Monday, October 11, 2010

The Titanic Sank because of a Steering Error?


Everyone has heard the story of the Titanic, the then biggest-ever ship that was lost on its maiden voyage. Recently, new light has been shed on the reason that the ship ran into an iceberg and sank, ultimately killing more than 1,500 people. Apparently, there were two different ways to command steering; Tiller orders, for sailing ships, and Rudder orders, for steamships. Therefore the Titanic, being a steamship, was operating on Rudder orders. Unfortunately, Rudder orders and Tiller orders meant the exact opposite of each other; “hard-a-starboard” meaning “turn left” for one, and “turn right” for the other. Thus, when the order “hard-a-starboard”, which, under Rudder orders, would have turned the ship away from the iceberg, was wrongly interpreted by experienced Quartermaster Robert Hitchins to be Tiller orders, he turned the Titanic toward the destined iceberg. This new evidence as to why the Titanic sank was released from Louise Patten, who had learned it from her grandfather, who was afraid telling the tale would cause his friends, who worked for the people who owned the Titanic, to lose their jobs. This family “secret” is apparently old news to Titanic experts, who speculate that this could be one reason for the Titanic’s failure. Hitchens, the aforementioned Quartermaster, has a granddaughter who is now writing a book contrary to this evidence. The reason for the sinking of the Titanic will always be debatable, because, as with any other historical event, we do not have the full evidence of what happened.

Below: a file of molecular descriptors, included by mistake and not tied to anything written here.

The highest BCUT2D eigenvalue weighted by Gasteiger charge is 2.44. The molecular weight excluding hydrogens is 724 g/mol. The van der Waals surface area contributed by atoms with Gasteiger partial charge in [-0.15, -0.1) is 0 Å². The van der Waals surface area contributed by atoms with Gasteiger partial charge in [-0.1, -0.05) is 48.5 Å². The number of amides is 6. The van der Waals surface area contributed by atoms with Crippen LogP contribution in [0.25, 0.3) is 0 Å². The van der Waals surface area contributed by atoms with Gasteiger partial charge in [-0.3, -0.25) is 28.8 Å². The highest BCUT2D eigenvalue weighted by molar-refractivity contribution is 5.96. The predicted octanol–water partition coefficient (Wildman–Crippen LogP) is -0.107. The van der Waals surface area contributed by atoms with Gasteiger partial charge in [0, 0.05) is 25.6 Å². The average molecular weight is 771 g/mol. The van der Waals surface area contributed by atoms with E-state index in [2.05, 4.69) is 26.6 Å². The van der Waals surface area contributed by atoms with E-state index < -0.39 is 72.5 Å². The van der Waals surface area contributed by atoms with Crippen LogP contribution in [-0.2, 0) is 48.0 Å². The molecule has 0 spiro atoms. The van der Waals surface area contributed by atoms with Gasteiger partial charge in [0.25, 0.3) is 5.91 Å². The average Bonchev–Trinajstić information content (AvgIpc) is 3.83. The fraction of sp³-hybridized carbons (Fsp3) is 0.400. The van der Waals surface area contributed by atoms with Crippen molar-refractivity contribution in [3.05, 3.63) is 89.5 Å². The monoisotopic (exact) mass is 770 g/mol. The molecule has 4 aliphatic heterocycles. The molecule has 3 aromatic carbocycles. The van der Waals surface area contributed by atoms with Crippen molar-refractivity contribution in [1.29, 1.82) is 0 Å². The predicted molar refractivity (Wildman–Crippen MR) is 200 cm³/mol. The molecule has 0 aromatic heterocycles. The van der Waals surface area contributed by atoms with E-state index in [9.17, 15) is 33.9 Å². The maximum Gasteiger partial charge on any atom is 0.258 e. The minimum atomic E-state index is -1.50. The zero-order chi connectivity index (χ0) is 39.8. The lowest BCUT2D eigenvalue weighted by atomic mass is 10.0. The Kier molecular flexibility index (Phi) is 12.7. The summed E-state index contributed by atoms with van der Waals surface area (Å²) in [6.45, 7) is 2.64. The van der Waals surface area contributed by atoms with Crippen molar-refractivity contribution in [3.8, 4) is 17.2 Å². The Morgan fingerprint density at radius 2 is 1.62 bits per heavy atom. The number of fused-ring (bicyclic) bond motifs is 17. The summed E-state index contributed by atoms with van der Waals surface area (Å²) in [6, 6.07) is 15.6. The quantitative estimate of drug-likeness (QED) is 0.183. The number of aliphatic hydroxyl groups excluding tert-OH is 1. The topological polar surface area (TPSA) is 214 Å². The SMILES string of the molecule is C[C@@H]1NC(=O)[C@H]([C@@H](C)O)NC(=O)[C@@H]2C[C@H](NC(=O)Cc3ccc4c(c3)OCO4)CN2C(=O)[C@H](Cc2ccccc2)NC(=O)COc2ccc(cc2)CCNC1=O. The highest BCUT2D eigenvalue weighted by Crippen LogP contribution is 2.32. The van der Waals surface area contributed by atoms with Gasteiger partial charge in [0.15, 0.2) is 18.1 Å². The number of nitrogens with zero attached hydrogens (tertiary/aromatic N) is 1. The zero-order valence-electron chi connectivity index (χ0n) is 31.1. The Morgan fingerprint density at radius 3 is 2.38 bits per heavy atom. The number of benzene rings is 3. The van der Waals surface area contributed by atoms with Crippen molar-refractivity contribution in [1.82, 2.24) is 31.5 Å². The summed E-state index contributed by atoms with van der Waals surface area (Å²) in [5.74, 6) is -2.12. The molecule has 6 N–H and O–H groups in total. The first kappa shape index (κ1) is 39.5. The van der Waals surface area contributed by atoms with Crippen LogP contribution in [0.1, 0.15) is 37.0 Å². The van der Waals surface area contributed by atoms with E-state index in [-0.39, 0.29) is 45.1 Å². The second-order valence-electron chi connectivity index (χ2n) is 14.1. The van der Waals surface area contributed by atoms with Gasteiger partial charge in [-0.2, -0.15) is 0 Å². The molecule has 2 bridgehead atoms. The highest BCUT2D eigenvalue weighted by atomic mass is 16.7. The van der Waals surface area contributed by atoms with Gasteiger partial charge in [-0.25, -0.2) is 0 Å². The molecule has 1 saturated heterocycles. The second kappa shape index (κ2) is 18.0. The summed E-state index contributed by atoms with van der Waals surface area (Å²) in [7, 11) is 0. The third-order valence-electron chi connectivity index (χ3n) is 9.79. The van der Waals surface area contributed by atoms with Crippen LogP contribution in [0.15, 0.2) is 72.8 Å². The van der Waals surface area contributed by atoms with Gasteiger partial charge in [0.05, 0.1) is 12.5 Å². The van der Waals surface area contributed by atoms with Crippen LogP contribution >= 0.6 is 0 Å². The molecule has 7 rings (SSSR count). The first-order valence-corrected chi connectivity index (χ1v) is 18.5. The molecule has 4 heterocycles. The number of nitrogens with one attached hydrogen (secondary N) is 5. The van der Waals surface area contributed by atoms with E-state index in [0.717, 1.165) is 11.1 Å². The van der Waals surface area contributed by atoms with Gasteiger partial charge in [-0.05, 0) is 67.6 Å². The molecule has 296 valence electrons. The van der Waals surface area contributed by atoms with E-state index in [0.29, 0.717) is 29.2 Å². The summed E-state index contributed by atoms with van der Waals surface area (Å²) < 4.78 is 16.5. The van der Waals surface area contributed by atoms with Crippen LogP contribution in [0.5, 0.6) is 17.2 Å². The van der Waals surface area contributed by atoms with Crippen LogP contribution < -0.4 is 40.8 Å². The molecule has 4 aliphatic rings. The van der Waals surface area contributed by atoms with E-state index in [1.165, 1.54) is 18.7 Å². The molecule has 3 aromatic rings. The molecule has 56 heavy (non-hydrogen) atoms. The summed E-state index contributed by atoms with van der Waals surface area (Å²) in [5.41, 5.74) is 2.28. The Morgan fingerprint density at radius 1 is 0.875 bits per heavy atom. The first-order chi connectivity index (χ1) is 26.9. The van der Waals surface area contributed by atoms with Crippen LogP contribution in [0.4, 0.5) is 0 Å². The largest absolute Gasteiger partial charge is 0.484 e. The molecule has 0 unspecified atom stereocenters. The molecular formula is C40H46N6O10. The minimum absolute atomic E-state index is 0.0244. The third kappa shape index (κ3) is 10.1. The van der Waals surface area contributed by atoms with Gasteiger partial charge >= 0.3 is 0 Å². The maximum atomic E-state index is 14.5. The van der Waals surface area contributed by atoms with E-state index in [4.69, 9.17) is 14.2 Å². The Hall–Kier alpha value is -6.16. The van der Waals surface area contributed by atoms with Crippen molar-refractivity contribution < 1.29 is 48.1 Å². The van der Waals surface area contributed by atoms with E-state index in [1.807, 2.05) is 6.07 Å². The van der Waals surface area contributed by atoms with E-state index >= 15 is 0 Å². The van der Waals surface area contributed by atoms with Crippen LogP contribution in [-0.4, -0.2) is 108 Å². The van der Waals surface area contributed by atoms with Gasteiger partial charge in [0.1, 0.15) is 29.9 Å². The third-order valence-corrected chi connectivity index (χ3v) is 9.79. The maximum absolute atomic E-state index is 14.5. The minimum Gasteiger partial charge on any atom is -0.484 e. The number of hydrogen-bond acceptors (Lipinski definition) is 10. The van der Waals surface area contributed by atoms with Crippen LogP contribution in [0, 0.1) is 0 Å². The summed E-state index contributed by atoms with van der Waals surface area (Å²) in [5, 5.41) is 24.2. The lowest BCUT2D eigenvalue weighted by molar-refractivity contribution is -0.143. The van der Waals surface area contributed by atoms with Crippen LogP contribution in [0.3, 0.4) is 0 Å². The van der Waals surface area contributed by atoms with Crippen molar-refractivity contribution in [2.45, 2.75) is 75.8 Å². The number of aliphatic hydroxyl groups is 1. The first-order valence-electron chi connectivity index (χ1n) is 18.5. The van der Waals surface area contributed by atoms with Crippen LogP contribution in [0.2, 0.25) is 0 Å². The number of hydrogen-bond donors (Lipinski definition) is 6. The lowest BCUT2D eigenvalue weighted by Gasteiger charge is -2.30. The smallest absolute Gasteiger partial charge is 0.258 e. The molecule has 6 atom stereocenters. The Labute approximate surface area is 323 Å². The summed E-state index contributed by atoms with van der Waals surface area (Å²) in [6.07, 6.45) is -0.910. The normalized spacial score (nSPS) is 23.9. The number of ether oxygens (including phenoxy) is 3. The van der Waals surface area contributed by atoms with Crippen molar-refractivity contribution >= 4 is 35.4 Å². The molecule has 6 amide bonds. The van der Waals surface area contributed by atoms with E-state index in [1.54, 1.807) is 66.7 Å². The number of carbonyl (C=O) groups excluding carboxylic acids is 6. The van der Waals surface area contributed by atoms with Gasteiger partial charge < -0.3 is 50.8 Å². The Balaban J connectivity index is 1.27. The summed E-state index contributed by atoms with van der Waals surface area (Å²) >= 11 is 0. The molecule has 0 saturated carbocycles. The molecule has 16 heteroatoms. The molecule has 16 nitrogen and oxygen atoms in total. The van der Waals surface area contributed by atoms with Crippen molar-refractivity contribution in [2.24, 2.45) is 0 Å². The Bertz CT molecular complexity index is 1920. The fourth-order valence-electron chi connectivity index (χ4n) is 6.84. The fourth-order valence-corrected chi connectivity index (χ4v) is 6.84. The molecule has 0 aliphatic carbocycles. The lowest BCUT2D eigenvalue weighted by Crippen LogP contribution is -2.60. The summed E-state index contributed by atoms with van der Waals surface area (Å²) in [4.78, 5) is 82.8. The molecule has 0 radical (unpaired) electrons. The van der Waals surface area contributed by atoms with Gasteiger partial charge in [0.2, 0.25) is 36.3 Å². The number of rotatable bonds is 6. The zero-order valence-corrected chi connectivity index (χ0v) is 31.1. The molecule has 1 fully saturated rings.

Zachary K. Period 7

3 comments:

shannon said...

Wow this is so interesting!I always pictured the sinking of the Titanic like the movie, but this proves otherwise. Its crazy to imagine the reason for the sinking was because of wrong orders. It would have been weird to have been Louise Patten,for she knew this juicy family secret for so long and was afraid to tell.

Maddie said...

I found this article very interesting. It is phenomenal to think that an event which drastically altered history, killing thousands of people while doing so, could have been avoided if it weren't for miscommunication or the act of a simple mistake. This article causes readers to question, what would have happened if the Titanic did not sink, and looking back, how could this have been prevented?

Liam S. said...

I came across this story a few weeks ago but did not look much further than the title. Now that I have read this I am absolutely amazed such a tragic incident, one that we have all heard of, could have been avoided had it not been for a simple miscommunication. It really makes you wonder what unforeseen consequences could occur in everyday life from a simple miscommunication.